When you start to reconsider your drinking habits some elements of your life will change. If much of your drinking was done socially then you may find your friendships taking a new turn, some will develop more deeply but it’s possible not every friend will be supportive from the start.
When I first decided to have a break from alcohol I was really worried about what other people would think about my choice to stop drinking. I found all sorts of ways to soften the blow for friends and family and to change their way of thinking about my choice. I'd say, “Oh, I'm just not drinking today” or “I'm taking a break for a month” to illustrate that I didn't have a problem with alcohol, and to stop them trying to encourage me to drink but of course, trying to make someone think a certain way is impossible, people are going to think what they're going to think and there's only so much you can do to influence that and absolutely nothing you can do to control it. So, in the end, I stopped trying.
It's really easy to get hung up on explaining ourselves on why we've made the alcohol-free or sober choice we have. Perhaps you've got a night out planned, either with people you know well or with acquaintances. These might be people who have seen you in your drinking heyday or people to whom you are a drinking clean slate. We might think “oh, what will I say if someone asks what I'm drinking?” “What if they asked me why I'm not drinking?” “What if the waiter says there's no alcohol-free beer?” If someone asks what you're drinking, you can tell the truth. Tonic water, lime and soda, ginger beer, whatever. If a friend asks why you're not drinking, You smile and either tell the truth, “I'm taking a break at the moment,” “I feel better not drinking,” or “I don't feel like it tonight” or you tell a white lie if you have to. “I'm on antibiotics,” “I'm training for a marathon” or “I'm pregnant.” With those last two, be careful, you may need to actually run a marathon or produce a baby at some point. The point is, we think people are interested and we think they care but I'm here to tell you, often they don’t. Once they've had one or two drinks themselves, they won't even notice who else is or isn't drinking around them. People occasionally question it when they feel defensive about their own drinking habits but again, that's on them and not on you.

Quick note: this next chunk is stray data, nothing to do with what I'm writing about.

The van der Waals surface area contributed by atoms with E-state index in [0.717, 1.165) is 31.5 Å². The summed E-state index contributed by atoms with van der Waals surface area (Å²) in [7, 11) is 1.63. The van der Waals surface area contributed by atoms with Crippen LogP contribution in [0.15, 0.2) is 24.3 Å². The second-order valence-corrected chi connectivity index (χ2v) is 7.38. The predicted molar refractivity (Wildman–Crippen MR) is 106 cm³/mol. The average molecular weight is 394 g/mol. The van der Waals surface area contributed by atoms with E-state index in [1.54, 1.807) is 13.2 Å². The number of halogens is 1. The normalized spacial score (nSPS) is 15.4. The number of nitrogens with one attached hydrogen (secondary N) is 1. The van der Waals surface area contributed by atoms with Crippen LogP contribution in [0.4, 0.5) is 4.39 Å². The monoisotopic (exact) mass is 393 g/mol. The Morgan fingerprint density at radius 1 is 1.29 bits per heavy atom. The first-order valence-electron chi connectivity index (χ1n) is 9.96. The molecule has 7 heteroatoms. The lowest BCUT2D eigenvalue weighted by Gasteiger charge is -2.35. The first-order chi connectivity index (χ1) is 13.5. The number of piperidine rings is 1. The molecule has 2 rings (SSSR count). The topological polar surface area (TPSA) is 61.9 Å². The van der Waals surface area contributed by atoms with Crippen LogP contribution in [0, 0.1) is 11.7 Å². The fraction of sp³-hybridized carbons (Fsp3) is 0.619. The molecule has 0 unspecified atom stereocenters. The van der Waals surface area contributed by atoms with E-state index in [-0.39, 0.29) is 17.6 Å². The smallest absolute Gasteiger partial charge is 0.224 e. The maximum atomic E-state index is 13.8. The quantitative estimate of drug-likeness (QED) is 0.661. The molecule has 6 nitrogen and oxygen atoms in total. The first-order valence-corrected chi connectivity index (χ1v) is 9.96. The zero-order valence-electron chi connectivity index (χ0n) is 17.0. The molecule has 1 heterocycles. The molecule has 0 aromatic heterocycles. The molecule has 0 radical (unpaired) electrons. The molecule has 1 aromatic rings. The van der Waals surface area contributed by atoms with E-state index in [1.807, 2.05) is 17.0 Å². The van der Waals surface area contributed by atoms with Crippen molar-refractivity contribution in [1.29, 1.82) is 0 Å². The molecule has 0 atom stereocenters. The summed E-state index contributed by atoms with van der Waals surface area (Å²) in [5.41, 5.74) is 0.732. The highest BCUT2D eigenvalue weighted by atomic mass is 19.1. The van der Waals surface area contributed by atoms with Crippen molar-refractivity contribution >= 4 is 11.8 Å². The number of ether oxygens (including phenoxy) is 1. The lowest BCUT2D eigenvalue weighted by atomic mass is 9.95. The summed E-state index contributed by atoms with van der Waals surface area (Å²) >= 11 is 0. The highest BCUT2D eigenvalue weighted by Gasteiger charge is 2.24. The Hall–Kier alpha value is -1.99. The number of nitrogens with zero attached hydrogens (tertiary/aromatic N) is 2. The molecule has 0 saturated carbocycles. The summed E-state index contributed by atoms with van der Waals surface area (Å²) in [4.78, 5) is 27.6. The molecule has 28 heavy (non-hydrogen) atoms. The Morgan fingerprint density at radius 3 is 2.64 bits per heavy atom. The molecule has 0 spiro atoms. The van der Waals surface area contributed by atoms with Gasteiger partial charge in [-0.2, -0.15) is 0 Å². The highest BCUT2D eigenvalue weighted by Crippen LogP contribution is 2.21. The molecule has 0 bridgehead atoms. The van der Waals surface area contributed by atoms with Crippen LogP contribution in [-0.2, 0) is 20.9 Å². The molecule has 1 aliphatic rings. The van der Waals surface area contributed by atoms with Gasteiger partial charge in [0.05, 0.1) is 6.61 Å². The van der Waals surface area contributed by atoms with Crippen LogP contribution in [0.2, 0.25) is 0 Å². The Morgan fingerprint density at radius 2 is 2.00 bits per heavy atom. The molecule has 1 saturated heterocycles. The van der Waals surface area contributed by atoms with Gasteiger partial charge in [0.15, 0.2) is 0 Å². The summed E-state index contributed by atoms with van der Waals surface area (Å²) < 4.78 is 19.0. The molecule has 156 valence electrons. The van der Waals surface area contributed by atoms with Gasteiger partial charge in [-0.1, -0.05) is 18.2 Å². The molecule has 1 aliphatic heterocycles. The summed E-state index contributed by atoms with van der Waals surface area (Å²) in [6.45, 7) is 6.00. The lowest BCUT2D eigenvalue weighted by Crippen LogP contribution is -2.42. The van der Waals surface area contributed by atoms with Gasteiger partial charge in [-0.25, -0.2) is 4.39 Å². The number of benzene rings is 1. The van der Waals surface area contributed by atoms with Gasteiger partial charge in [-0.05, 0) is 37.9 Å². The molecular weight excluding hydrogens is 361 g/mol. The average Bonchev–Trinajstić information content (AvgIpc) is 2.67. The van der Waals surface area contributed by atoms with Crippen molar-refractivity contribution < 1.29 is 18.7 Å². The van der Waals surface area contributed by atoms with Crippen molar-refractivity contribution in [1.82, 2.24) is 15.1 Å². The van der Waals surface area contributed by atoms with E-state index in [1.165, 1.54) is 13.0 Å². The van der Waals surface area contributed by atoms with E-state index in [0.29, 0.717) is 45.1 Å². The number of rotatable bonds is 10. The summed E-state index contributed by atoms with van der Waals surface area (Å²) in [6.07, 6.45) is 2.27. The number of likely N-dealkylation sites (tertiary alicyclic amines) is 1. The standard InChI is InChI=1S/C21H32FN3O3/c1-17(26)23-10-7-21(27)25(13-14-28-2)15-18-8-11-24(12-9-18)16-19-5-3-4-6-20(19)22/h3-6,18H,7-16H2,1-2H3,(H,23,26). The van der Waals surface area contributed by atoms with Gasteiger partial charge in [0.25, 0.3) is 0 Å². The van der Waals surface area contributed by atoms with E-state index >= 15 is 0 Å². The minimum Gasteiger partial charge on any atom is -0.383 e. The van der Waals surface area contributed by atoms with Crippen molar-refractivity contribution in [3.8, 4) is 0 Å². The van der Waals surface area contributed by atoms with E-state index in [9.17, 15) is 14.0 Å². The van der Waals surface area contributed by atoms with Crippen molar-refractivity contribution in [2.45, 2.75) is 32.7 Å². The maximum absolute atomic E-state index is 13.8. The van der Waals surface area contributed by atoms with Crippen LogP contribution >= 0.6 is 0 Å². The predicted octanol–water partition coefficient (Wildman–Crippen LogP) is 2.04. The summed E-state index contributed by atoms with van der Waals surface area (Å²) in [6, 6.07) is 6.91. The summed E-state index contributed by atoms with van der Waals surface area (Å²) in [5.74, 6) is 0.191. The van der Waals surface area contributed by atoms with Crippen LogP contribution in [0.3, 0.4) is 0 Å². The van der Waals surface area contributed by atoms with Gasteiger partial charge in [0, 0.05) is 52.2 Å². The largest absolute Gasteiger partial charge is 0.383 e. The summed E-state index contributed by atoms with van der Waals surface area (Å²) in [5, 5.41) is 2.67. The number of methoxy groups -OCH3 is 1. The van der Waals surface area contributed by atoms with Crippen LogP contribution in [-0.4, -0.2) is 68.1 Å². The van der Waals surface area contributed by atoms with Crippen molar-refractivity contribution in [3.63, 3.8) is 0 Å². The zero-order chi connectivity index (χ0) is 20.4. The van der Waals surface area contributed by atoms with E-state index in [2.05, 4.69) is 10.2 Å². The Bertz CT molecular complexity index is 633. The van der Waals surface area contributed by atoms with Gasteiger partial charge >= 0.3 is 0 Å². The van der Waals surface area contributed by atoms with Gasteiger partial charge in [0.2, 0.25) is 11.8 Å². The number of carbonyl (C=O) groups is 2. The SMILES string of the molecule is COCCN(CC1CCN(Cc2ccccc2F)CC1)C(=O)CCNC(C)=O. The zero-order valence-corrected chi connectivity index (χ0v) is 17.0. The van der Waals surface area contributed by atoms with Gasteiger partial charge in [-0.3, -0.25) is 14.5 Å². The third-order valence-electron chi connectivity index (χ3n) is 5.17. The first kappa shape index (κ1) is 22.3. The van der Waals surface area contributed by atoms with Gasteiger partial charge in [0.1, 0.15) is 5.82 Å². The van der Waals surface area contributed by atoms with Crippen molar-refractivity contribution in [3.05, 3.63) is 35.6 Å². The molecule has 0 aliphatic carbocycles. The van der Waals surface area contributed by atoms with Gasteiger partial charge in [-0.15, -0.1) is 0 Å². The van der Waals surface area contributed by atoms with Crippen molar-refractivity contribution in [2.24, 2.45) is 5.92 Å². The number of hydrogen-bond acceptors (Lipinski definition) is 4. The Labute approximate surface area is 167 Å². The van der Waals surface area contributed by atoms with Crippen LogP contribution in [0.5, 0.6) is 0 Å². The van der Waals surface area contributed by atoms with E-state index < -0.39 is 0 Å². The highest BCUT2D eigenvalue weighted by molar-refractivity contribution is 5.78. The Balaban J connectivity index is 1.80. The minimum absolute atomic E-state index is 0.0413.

The friends who really care about your physical and emotional health will be supportive and encouraging. A couple of my good friends have significantly cut down their drinking since I did and it’s meant we’ve grown even closer.
Whilst my daytime activities never revolved around drinking my evening socialising always did. I was often the friend who organised the social activities and I don’t think it ever occurred to me that I could organise fun that didn’t involve dinner or the pub/bar – it was just the go-to activity. As I started to drink less I more often asked my friends if they fancied a walk or brunch rather than an eve out and no one has ever said No. Yet. We do still go for nights out but I am so happy to have alcohol-free drinks and I never care about what my friends are drinking when we do.
I’ve joined several online sober communities since I’ve chosen to be alcohol-free and I’ve made loads of new friends that way – it’s been a total surprise and an absolute joy. If you’d have asked me a few years ago I wouldn’t have believed it was possible to meet new people and enjoy every second of it sober.